At any rate, I tried a few slots, played one hand of blackjack, and spent a total of about 10 minutes gambling. I knew right away it wasn’t for me. I HATE losing money. In fact, I’d rather make paper airplanes out of my money and watch it fly away instead of just throwing it down the drain at a casino.
Over the years, I’ve talked to people in various contexts who talked about spending a night at the casino, or going to Vegas. If I’d respond by saying something like I can’t afford to lose my money (in such a way to just make small talk), some would go on to explain that they only take as much money with them as they can afford to lose, and they leave their credit card behind, so once they’re out, they’re out.
That attempt to limit one’s losses is proof of a problem.
If you stuck me in a casino with $10,000 cash all night long, there is NO chance I’d lose more than $10 or $20 of it. It would never cross my mind to have to “limit” how much I could gamble, because gambling isn’t a problem for me.
However, anyone who DOES have to think about controlling their wagers clearly has an issue with betting, in the same way, that anyone who has to think about controlling their drinking has an issue with alcohol. In fact, an attempt to cut down or control one’s drinking is an actual clinical marker of a problem.
Although not specific to recovery, there is another saying that really boils this down: “Anything that causes a problem IS a problem.” When a person starts racking up DUI’s, alcohol is always the common denominator. And most people have to admit that they honestly said, after their first DUI, that they’d never do get another.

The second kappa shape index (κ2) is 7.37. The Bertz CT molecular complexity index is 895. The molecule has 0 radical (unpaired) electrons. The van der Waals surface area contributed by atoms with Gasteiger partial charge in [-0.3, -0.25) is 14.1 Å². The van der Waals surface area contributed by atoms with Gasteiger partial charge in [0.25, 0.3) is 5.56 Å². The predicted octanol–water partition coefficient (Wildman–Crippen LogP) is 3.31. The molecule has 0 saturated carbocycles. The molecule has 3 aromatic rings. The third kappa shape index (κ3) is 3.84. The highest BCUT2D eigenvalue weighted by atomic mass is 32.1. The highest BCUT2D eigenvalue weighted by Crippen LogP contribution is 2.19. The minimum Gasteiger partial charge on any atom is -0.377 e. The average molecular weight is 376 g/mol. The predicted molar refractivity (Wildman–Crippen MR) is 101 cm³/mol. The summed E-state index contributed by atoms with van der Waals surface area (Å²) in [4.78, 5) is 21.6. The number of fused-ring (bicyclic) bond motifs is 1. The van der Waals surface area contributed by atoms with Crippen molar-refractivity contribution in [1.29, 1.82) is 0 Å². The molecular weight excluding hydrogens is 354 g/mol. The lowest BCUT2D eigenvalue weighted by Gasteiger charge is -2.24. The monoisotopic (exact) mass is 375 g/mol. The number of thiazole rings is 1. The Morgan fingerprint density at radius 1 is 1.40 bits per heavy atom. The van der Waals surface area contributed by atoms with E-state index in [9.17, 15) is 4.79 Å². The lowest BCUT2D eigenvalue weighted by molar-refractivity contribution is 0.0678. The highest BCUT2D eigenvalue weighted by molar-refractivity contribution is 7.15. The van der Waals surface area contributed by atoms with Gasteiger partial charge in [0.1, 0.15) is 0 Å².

And then they did.
In other words, once a person has developed a troubled relationship to alcohol, all the attempts to control, limit or manage one’s drinking is doomed to fail.
By contrast, what all successful recovery protocols have in common is that they rely on a simple fix: DO NOT DRINK ANYMORE. That always fixes the problem. Moreover, it’s the ONLY “fix” the Michigan Secretary of State recognizes.
The minute someone tries to explain that they don’t drink like they used to, or only do it once in a while, for special occasions, or in any way admits to consuming any alcohol whatsoever, it’s game over for a license appeal. There is no way the state is ever going to consider giving a license back to any such person.
If I’m talking to someone and I hear anything like that, my mind closes, I stop listening, and begin thinking of how to quickly and politely end the conversation, because that person just doesn’t get it.
Usually, people who are really sober will be among the first to agree that there is no way to “manage” one’s drinking, and will go on to explain how real recovery requires ditching the drinking friends and changing activities.
This involves a lot more than avoiding the mere temptation to drink: nobody who is sober wants to be around a bunch of sloppy drunks. In fact, over the years, many of my clients have said that interactions with drunk people help remind them of how much better it is to be sober.
Real sobriety goes well beyond just not drinking, and avoiding wet faces and wet places. Sober people understand that sobriety is like a living thing that needs to be nurtured. For example, a person in recovery is supposed to tell his or her doctor about it so that they don’t get prescribed any potentially habit-forming or mind or mood-altering medication.
Of course, not everyone tells every treating physician all the details of their substance use history, but even someone with an upper respiratory infection has to make sure they don’t wind up filling a prescription for a cough suppressant that contains codeine. A single use of the wrong medication can trigger a relapse.
The Secretary of State is also concerned about anyone who has ADD, ADHD, or has to take anything like an anti-anxiety or mood stabilizing medication. Beyond the fact that a person should be taking care of his or her recovery, the state won’t give a license back to anyone on any kind of risky medications unless the person can show that the prescribing physician is aware of his or her substance abuse history, understands the implications of that, and is monitoring him or her accordingly.